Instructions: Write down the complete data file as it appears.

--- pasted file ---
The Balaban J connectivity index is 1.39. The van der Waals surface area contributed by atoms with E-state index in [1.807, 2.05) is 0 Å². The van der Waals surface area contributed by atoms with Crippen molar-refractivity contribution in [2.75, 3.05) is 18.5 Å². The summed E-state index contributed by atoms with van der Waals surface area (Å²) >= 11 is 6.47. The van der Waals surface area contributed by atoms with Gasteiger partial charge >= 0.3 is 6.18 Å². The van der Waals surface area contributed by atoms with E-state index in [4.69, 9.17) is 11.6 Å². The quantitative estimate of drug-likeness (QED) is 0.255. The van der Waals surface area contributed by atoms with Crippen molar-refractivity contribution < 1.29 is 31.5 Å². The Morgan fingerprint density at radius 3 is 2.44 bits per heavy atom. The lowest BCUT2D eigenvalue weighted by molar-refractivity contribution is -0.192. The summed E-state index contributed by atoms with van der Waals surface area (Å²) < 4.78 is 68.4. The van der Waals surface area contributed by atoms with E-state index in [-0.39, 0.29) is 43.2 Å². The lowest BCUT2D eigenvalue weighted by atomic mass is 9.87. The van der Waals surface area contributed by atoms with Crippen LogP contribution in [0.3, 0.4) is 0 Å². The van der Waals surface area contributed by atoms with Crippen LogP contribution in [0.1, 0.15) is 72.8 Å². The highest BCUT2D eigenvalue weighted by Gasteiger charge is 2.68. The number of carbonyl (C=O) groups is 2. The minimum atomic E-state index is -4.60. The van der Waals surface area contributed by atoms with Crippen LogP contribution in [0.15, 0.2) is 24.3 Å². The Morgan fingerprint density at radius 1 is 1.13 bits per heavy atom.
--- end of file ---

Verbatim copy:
The Balaban J connectivity index is 1.39. The van der Waals surface area contributed by atoms with E-state index in [1.807, 2.05) is 0 Å². The van der Waals surface area contributed by atoms with Crippen molar-refractivity contribution in [2.75, 3.05) is 18.5 Å². The summed E-state index contributed by atoms with van der Waals surface area (Å²) >= 11 is 6.47. The van der Waals surface area contributed by atoms with Gasteiger partial charge >= 0.3 is 6.18 Å². The van der Waals surface area contributed by atoms with E-state index in [4.69, 9.17) is 11.6 Å². The quantitative estimate of drug-likeness (QED) is 0.255. The van der Waals surface area contributed by atoms with Crippen molar-refractivity contribution < 1.29 is 31.5 Å². The Morgan fingerprint density at radius 3 is 2.44 bits per heavy atom. The lowest BCUT2D eigenvalue weighted by molar-refractivity contribution is -0.192. The summed E-state index contributed by atoms with van der Waals surface area (Å²) < 4.78 is 68.4. The van der Waals surface area contributed by atoms with E-state index in [-0.39, 0.29) is 43.2 Å². The lowest BCUT2D eigenvalue weighted by atomic mass is 9.87. The van der Waals surface area contributed by atoms with Crippen LogP contribution in [0.3, 0.4) is 0 Å². The van der Waals surface area contributed by atoms with Crippen LogP contribution in [0.1, 0.15) is 72.8 Å². The highest BCUT2D eigenvalue weighted by Gasteiger charge is 2.68. The number of carbonyl (C=O) groups is 2. The minimum atomic E-state index is -4.60. The van der Waals surface area contributed by atoms with Crippen LogP contribution in [0.15, 0.2) is 24.3 Å². The Morgan fingerprint density at radius 1 is 1.13 bits per heavy atom.